OTHER NEWS AFFECTING PROJECTS & PM
5 January 2013– The World Bank has announced that it has been working with the Nigerian government and local civil society to rein in corruption by supporting the training of citizen monitors to ensure accountability and effectiveness in energy sector investments. The effort is under the World Bank’s Nigeria Procurement Monitoring Project.
The challenge: After years of scandal, Nigeria has struggled to restore public trust in the government and rid the public sector of persistent corruption. Nowhere is this more apparent than in the government procurement process, where vast sums of money – approximately 70 percent of government activity – exchange hands behind seemingly closed doors. Complicating matters, public service contracting is often highly technical, making it arcane and difficult for the average citizen to take advantage of recent laws allowing civil society organizations to observe all stages of the procurement process. As a result, citizens are often unable to provide the civic feedback necessary to ensure effective governance.
In order to strengthen the feedback between citizens and the government, the World Bank is partnering with the Nigerian civil society organization the Public and Private Development Center and the Bureau of Public Procurement to train and certify citizen monitors. These monitors are being trained in the intricacies of Nigeria’s Freedom of Information law so that they can clearly monitor public works projects that were previously hidden from view.
In addition, the project is building on an online reporting platform a tool that facilitates real-time analysis of public procurement trends. The platform not only allows officials to identify and rectify reported circumstances that may lead to large scale graft and mismanagement, but it also provides civil society organizations and the media a platform for engaging in evidence-based advocacy efforts.
According to latest reports, the project is making important strides in creating a culture of citizen activism through promoting accountability in government procurement. Results include:
- Over 120 citizen monitors trained by the project are now actively tracking public works across the country. The website – www.procurementmonitor.org – is online, fully functioning, and serves as an important educational tool for citizens interested in accessing reports and guidelines.
- Citizen monitors have generated and submitted 135 reports through the online portal.
- The project has successfully fostered a strong working relationship between CSOs and government enforcement agencies aimed at eliminating corruption. Citizen monitors file reports, while the Bureau of Public Procurement ensures that appropriate follow up action is taken.
The World Bank provided technical assistance on contract monitoring to both CSOs and government officials by drawing on lessons learned from procurement systems around the world. The World Bank’s approach has focused on building linkages and partnerships with key civil society members and government. Within the government, the project has worked primarily with the Bureau of Public Procurement, the regulatory agency for government procurement. The project has also established a voluntary coalition of Nigerian civil society organizations that is led by the Nigerian Public and Private Development Center. Other members of the coalition include representatives from the extractive industries and members of the media.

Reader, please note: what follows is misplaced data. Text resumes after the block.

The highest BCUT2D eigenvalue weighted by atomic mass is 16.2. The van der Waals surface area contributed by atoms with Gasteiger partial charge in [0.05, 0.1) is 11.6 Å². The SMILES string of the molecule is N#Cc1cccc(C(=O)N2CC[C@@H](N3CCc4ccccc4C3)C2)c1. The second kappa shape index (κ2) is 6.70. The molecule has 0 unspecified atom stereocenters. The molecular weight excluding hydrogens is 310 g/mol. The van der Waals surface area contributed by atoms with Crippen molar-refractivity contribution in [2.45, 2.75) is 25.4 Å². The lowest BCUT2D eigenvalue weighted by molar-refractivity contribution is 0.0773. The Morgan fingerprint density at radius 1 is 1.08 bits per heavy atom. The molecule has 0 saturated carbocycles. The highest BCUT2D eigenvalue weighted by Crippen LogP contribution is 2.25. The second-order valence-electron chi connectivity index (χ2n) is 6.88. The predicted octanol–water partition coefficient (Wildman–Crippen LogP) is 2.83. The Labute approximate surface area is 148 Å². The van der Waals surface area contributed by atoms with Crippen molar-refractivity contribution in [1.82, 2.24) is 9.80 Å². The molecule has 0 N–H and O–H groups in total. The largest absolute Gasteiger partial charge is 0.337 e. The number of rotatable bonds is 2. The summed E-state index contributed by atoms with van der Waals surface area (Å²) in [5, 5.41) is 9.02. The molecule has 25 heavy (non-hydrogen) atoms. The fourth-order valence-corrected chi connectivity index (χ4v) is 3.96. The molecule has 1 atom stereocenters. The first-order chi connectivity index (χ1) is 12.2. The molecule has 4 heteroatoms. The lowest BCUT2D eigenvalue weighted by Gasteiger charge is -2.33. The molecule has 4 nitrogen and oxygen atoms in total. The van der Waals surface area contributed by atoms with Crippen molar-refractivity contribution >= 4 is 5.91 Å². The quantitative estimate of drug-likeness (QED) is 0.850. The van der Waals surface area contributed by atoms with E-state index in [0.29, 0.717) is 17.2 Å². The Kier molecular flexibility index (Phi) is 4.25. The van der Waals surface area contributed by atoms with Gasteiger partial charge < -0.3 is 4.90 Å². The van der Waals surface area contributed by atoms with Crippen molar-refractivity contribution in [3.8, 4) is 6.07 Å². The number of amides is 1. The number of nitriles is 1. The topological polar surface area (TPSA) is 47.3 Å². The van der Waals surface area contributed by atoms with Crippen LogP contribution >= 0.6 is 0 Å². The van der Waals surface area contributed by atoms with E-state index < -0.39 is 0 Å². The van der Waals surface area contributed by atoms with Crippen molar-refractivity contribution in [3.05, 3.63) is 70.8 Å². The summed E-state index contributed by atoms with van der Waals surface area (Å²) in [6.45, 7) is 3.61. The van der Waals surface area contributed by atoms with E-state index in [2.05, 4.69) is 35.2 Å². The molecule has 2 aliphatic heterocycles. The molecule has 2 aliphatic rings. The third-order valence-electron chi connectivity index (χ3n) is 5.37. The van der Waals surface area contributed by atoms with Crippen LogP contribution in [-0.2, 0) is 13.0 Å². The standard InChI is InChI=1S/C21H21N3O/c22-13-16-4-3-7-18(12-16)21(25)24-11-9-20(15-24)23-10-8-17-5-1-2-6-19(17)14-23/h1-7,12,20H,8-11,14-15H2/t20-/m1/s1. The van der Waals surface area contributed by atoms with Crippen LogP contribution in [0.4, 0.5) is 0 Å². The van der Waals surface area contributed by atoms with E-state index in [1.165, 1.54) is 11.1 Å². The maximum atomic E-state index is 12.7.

As the Nigeria procurement monitoring project moves forward, public education remains a challenge. Not only is there a need for more citizens to serve as monitors, but it is also necessary to raise awareness among the public about the importance of government contracting.
“People need to understand that in order to get good water out of their pipes, they need a good contracting process and a good contractor,” says Marcela Rozo, Senior Operations Officer at the World Bank.
The procurement monitoring website is at http://www.procurementmonitor.org/
The World Bank is building upon the partnerships launched under these efforts by supporting a project to expand electricity in Abuja and Lagos. The World Bank is relying on the same consortium of civil society organizations to monitor implementation plans, terms of reference, and needs assessments.
The World Bank is a source of financial and technical assistance to developing countries around the world. It consists of two unique development institutions owned by 185 member countries—the International Bank for Reconstruction and Development (IBRD) established in 1944 and the International Development Association (IDA) established in 1960. The IBRD focuses on middle income and creditworthy poor countries, while IDA focuses on the poorest countries. Together they provide low-interest loans, interest-free credit and grants to developing countries for education, health, infrastructure, communications and many other purposes. For more information, visit www.worldbank.org.
Since 1947, the World Bank has provided financing for more than 11,000 projects in over 100 countries. To learn more about past and current IBRD projects, visit http://web.worldbank.org/WBSITE/EXTERNAL/PROJECTS/0,,contentMDK:21790401~menuPK:5119395~pagePK:41367~piPK:51533~theSitePK:40941,00.html
Source: The World Bank